Last summer, Major League teams had to operate under the new rules imposed on amateur signings put in place by the CBA last winter. While international free agents had previously signed for whatever the market would grant, MLB imposed a $2.9 million spending cap on each Major League team. As Ben Badler noted over at Baseball America today, however, the Rays exceeded the limit and are going to face some significant penalties for doing so:
The CBA limited every team to a $2.9 million bonus pool for the 2012-13 international signing period that began on July 2. The strongest penalty in the CBA is that any team that exceeds its international bonus pool by 15 percent or more will pay a 100 percent tax on the overage and won’t be able to sign a player for more than $250,000 during the 2013-14 signing period. Since July 2, the Rays already have spent more than $3.7 million (not counting players signed for $50,000 or less, since there are exemptions for those players), which is 28 percent beyond their international pool.
As a result, the Rays won’t be able to sign anyone next year for more than $250,000 and probably won’t make any major international splashes until July 2 either because of the tax. Going well beyond the bonus pool is a curious move, but the Rays did pull in a considerable amount of talent, including arguably the two best 16-year-old pitchers on the market. Given that their 90-win season last year will give them one of the lower bonus pools for the 2013-14 signing period, which many scouts believe is shaping up to be a down year for international talent, perhaps it will be a worthwhile gambit.
The 100% tax means that the Rays will owe the league an extra $800,000, which isn’t a huge penalty, but the inability to sign any player for more than $250,000 next summer is a significant issue, and continues to show why the current international limits simply don’t work to promote competitive balance.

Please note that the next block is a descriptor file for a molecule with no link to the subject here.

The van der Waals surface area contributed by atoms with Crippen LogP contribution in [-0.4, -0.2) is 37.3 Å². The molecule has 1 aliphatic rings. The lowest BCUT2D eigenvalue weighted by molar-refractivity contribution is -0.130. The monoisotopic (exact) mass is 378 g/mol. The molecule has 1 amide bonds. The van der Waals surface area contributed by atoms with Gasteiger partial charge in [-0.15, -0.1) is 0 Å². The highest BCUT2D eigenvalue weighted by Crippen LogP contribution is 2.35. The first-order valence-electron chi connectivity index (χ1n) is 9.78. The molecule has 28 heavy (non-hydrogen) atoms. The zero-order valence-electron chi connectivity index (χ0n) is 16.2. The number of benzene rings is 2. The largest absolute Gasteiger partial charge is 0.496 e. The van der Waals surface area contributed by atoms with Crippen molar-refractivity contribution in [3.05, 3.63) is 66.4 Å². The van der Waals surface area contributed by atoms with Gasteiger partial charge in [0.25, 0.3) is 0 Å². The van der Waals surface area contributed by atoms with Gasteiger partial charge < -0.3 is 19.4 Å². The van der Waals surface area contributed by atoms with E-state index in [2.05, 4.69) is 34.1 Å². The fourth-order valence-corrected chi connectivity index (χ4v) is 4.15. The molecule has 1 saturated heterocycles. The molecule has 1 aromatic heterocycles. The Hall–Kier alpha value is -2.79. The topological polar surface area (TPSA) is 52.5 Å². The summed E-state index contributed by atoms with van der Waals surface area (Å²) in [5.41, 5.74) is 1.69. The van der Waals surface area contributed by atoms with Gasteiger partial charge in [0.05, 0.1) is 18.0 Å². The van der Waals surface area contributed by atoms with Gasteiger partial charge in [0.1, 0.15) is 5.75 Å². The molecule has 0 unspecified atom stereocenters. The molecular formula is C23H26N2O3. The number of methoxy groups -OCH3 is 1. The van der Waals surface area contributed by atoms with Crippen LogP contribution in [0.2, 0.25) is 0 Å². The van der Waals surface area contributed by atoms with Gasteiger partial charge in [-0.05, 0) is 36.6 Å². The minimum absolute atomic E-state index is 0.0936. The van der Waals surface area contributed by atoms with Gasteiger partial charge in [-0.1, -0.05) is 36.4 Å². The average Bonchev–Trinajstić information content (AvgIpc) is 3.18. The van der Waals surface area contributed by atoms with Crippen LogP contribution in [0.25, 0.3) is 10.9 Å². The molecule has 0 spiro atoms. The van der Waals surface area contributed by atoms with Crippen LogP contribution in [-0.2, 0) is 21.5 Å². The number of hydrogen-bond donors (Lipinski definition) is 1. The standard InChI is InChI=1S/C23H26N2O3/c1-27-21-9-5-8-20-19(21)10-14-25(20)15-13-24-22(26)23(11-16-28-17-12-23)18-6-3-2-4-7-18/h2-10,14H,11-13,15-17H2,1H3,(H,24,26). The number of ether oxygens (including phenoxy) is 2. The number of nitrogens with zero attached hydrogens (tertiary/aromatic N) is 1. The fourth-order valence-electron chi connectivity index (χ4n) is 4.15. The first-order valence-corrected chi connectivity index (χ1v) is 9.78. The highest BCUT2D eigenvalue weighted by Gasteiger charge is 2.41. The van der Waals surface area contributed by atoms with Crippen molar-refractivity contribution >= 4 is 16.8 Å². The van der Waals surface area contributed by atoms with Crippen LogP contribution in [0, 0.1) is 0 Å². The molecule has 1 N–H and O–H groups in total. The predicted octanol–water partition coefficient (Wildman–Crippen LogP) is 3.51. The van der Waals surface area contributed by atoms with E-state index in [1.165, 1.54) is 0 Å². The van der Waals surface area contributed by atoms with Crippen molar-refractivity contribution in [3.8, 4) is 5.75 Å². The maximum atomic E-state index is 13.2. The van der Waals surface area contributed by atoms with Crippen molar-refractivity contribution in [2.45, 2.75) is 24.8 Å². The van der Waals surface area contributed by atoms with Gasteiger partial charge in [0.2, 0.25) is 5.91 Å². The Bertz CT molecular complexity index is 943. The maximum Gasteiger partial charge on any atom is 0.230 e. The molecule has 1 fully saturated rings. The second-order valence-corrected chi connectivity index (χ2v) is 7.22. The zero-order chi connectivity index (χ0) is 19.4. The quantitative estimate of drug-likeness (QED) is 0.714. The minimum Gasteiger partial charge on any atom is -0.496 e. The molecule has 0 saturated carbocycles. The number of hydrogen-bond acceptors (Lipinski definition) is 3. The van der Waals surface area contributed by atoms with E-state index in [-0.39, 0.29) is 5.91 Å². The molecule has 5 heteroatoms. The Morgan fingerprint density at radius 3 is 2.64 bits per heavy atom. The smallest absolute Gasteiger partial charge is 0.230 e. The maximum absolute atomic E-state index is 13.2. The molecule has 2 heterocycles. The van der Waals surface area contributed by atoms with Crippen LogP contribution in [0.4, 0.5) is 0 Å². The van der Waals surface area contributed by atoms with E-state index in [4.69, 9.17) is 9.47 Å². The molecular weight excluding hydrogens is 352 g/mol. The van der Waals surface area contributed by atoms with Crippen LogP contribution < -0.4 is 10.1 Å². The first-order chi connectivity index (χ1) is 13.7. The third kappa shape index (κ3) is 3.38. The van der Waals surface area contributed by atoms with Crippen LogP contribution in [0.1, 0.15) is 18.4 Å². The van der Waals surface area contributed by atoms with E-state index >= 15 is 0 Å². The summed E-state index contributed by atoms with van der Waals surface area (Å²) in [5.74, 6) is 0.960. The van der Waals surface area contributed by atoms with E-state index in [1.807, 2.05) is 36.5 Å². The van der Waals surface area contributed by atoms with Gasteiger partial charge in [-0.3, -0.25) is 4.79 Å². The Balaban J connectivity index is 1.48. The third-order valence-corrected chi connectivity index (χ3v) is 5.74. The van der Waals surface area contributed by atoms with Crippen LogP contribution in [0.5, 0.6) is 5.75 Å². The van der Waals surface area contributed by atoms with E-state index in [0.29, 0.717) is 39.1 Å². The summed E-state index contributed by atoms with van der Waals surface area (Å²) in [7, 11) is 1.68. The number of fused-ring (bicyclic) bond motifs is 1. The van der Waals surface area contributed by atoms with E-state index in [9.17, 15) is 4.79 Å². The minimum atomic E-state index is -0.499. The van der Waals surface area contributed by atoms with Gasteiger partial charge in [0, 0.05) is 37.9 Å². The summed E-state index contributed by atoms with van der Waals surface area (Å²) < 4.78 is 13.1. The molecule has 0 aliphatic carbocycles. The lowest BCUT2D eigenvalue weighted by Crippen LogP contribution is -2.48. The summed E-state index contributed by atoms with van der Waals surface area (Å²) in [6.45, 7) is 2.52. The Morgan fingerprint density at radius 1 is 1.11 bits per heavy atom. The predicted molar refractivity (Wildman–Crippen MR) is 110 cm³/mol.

The main issue here is that a team’s future spending allowance is tied to its previous season Major League record. As Badler notes, MLB is going to a sliding scale beginning this summer, with losing teams receiving much larger pools for international free agency than winning teams. The idea is to have this system model the domestic amateur draft, where the bonus pools are tied to overall sections, and teams with the highest picks — due to having losing records during the prior year — getting the largest bonus pools.
This penalty for the Ryas shows why that system sets up some faulty incentives, however. Because win-loss record is used as the baseline for the pool allotments, the low-revenue Rays were classified as a team that needed to have their international spending constrained, theoretically in order to promote competitive balance. Meanwhile, some of the largest bonus pools this summer are going to go to the Red Sox, Mets, and Cubs, each of whom put losing teams on the field last year despite their significant revenue advantages.
The Rays are essentially being punished for their success, while large payroll failures get rewarded with extra opportunities to load up on their farm system because they mismanaged their big league roster for so long. Instead of promoting competitive balance, this system puts a ceiling on how much money a low-revenue team can invest while placing a net underneath large revenue clubs who have squandered their financial advantage.
The idea of sliding scale pools for international spending — and the draft, as well — is a good one. Tying the baseline to the team’s prior year winning percentage is the heart of the problem. If the goal is to reduce the revenue advantages of large market clubs, then the sliding scales should be based on revenue, not on wins and losses. Allow the clubs that can’t keep up with the largest Major League payrolls to have an advantage in prospect development, so that they can offset (to some degree) the payroll disparities that exist at the Major League level. Instead of tying the pool amounts to previous season win-loss record, simply tie them to some kind of proxy for financial advantage. MLB already calculates these kinds of formulas for revenue sharing purposes, so they already have instruments that would allow them to scale the bonus pools based on each team’s financial resources.
That kind of system would actually serve to give the lower revenue clubs an actual advantage in player development. Right now, teams like the Rays are forced to choose between winning and development, and tying the bonus pools to a team’s record forces them to make decisions like the one the Rays made last summer. That’s not in the best interests of competitive balance, and it’s a relatively easy fix. Major League Baseball has done a lot of good things to help smaller market clubs compete; they shouldn’t keep this system in place any longer than they need to.